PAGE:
I have been having so much fun studying geometry with the children.
Hearing them say "quadrilateral" and "parallelogram" is delightful.
However, I was scrolling through Facebook last night and came across an article discussing a topic I hold dear to my heart, The Benefits of Helping Preschoolers Understand and Discuss Their Emotions.
These types of articles are prevalent in the current conversation among early childhood educators. Around 20 years ago they were just beginning to be discussed. I was one of the ones discussing it.
At the time as I wrote my Master's thesis (Achieving Montessori’s Goal: How Montessori Teachers Assist in the Development of Compassion and Conflict Resolution in Preschool Children),
I felt like I was in a desert regarding this information.
I am thrilled every time I see a current article on a topic for which I care so deeply.
I take it as a very obvious sign: Yes Katie you are on the right path, continue.
This current article was like reading a check list:
- Name the emotion
- Normalize the emotion
- Develop strategies
- "Read" pictures
- Be mindful of feelings
There is no strict order or formula, sometimes it is a quick teachable moment, sometimes it requires a greater investment of time.
*Normally I do not change names, however the point of these conversations is not who had them but the process and how they occurred*
A friend was very angry that he was last in line.
Friend: I am not going to let anyone get the bike. If someone gets the bike I am going to be so mad I'm going to push them off.
Me: Thank you for telling me how you feel, for saying you are MAD. I can tell by your face and your fists that you are very upset. I am not going to let you push anyone off a bike, I will help you use your words or find something else do while you are angry.
Friend: Well I don't like being last in line, I am so grumbly.
Me: I get it, I see it. What can you do differently at circle so you are not last to be called to line up?
Friend: Not be so wiggly, and not talk so much when I'm not suppose to.
Me: Yep. I agree. I know you will have a better time at story time.
Friend: So now can I be at the front?
Me: No. (Friend is pretty mad again.) As long as you walk calmly, and are paying attention the kids around you, you can be mad all the way to the playground. I hope you can turn your day around.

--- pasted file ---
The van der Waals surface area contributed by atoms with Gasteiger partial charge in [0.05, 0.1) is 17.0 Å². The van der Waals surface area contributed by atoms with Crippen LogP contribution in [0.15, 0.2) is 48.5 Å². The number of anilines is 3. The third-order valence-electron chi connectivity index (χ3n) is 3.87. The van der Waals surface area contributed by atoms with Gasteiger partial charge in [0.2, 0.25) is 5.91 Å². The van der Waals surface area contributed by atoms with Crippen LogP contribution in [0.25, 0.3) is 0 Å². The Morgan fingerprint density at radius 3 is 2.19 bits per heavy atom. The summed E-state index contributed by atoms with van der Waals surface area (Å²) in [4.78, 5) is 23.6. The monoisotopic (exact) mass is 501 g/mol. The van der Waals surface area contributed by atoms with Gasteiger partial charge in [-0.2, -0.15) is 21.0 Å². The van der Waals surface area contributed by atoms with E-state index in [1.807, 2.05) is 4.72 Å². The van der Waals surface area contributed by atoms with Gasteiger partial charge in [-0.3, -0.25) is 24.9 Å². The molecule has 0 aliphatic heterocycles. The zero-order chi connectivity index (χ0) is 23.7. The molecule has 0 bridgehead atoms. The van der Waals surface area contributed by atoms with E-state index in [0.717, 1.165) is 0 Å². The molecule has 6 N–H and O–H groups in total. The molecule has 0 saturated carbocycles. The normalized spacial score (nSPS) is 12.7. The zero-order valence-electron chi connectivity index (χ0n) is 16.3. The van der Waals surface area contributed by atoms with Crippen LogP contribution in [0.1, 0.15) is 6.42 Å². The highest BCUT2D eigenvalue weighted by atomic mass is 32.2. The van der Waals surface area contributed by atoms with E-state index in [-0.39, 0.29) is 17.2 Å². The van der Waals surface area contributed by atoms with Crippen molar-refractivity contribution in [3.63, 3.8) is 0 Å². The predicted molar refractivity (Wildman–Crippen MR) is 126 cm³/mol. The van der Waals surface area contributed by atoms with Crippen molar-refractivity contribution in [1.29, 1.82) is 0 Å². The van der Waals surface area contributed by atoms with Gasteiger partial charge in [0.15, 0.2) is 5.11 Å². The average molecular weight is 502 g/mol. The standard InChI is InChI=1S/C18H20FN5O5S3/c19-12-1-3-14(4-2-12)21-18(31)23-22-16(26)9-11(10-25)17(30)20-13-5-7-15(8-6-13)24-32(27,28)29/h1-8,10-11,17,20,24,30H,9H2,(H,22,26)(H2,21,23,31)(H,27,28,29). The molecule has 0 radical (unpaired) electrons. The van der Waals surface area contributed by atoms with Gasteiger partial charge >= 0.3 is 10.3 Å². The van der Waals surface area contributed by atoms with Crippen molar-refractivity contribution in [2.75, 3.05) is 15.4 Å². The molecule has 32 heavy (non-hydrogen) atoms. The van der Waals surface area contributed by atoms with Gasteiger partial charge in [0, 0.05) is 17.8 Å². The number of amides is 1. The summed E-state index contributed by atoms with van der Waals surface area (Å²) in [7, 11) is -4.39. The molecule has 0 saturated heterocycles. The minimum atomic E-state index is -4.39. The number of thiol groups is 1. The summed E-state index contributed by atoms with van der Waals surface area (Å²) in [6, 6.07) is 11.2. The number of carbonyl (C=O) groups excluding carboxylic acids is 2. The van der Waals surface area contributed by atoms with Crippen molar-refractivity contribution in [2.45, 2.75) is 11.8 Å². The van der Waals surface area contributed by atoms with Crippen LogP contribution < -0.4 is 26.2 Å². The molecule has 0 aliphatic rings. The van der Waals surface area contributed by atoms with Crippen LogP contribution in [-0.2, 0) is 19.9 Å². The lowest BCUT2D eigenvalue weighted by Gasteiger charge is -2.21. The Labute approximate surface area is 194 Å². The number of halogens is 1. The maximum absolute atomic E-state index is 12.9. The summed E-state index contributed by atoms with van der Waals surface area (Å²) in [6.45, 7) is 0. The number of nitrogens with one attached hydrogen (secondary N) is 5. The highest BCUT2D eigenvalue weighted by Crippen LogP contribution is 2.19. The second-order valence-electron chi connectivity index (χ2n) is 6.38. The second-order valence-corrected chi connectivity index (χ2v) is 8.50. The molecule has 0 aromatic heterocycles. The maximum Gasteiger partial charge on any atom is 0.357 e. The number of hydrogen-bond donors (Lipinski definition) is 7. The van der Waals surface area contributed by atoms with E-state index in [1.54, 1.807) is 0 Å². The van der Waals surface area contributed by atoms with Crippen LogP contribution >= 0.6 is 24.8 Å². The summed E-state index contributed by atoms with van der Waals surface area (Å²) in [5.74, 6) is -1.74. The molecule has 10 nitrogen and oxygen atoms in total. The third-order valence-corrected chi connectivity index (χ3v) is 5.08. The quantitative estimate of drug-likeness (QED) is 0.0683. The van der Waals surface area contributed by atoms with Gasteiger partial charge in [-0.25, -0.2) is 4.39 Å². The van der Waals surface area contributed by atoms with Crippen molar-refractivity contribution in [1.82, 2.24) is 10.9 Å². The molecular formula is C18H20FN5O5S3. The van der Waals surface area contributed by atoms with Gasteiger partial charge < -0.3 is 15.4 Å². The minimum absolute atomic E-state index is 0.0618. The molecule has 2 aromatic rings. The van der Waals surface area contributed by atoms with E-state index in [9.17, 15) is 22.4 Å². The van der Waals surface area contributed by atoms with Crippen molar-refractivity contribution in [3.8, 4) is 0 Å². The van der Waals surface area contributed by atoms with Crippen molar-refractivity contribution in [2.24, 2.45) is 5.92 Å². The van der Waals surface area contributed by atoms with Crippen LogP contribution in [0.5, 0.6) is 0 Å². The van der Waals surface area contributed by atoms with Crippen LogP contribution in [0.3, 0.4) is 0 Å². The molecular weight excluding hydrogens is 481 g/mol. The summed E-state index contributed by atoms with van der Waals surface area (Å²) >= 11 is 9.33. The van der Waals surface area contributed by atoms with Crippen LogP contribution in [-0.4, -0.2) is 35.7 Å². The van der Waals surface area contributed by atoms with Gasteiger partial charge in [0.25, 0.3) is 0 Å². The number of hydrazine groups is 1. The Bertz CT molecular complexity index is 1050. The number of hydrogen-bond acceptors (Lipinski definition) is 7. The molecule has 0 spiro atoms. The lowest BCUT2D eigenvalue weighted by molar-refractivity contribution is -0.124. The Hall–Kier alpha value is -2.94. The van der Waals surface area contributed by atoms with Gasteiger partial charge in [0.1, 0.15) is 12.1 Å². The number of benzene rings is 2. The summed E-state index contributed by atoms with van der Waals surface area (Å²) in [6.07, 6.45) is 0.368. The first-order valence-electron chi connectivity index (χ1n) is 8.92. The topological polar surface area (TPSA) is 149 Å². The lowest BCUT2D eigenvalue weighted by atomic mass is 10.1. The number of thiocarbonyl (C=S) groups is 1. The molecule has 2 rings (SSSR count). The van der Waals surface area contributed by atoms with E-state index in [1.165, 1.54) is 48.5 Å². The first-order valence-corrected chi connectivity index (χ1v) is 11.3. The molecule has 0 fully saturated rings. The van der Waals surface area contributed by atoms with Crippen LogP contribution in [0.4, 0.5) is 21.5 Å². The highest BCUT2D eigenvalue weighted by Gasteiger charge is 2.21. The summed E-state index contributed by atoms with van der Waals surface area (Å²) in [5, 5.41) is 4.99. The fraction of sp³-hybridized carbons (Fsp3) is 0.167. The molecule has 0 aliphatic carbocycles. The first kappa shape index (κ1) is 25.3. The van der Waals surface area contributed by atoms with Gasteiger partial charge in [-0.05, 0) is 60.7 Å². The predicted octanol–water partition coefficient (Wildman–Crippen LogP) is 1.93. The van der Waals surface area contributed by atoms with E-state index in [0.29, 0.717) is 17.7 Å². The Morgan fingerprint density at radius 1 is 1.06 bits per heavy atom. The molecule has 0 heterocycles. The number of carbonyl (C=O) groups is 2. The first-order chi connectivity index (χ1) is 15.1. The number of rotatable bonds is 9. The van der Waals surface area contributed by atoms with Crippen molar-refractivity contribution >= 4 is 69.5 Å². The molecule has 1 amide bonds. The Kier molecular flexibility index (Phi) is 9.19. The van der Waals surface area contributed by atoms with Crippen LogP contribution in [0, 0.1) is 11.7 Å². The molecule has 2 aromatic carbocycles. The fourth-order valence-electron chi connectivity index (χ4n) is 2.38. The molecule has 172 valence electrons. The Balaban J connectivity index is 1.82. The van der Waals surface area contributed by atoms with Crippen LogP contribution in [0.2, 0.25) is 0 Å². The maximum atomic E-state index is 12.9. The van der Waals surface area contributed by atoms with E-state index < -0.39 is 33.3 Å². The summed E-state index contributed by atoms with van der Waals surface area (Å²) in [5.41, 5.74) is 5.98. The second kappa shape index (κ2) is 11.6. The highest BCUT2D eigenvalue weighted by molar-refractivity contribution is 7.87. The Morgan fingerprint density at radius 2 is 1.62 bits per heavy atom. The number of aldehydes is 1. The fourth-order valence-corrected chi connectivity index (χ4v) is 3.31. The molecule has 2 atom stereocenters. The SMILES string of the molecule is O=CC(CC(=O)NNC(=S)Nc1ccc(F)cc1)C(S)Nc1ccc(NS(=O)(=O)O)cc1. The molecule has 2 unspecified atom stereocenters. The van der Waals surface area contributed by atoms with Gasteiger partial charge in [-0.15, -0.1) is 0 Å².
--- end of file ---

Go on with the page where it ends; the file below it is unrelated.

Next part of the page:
My friend did; in fact by the time we got to the playground he was no longer interested in the bikes and began playing outside.
Girl A: We are building a big castle, the animals aren't out anymore so instead of making a farm we are building a tall castle.
Girl B: Yeah we are making it tall and using TRIANGLES!!!! And it is almost as TALL AS ME and I am pretty BIG.
Me: You are pretty big and that is a tall castle. How did you balance the triangles?
Girl A: Very carefully, it was hard and some fell but we kept trying.
Girl B: Yeah we are pretty good builders.
Me: You must feel so proud.
Girl B: Yeah, that's it. HA! It's so tall and big and the triangles!
Girl A: It is a pretty castle.
This was a great opportunity to help define proud. The girls changed plans, kept at it and succeeded in building a very tall tower.
Children are on the playground playing camp fire.
Girl 1: Give me the rock.
Girl 2: No I had it first.
Girl 1: (screaming, crying) I want that rock.
Boy 1: Here this is a cool rock you can have this one.
Girl 1: I don't want that one, I want that one!
Boy 2: How about this one?
Girl 1: NO!
Me: Wow that is a lot of yelling. You are pretty angry you are not getting what you want.
Look at your friend, look at her face. She doesn't look happy to be yelled at. Her head is down, she has tears on her cheeks, she doesn't want to look at you.
You can be angry, away from the campfire, when you are done feeling so angry we can try to solve the problem.
Girl 1: NO I WANT THE ROCK!
Me: Ok. Well the boys offered you other rock options and you said no.
Boys, it was kind of you help but she needs to decide to be happy on her own, right now she wants what she wants.
Boy 1: The rock.
After more scream/plead/demanding, Girl 2 gave Girl 1 the rock.
Me: Wait, wait, Girl 2, do you WANT to give her the rock?
Girl 2: No.
Me: Then don't. If you from your kind heart feel like you want to give it to her then please share, but if you do not then don't. If your friend decides to kindly ask to share, you can still decide to share or not. You get to choose. You get to decide how you feel.
Girl 2: I don't like being yelled at and she is making me feel like I have to give it to her.
Me: I can see that, I see your tears.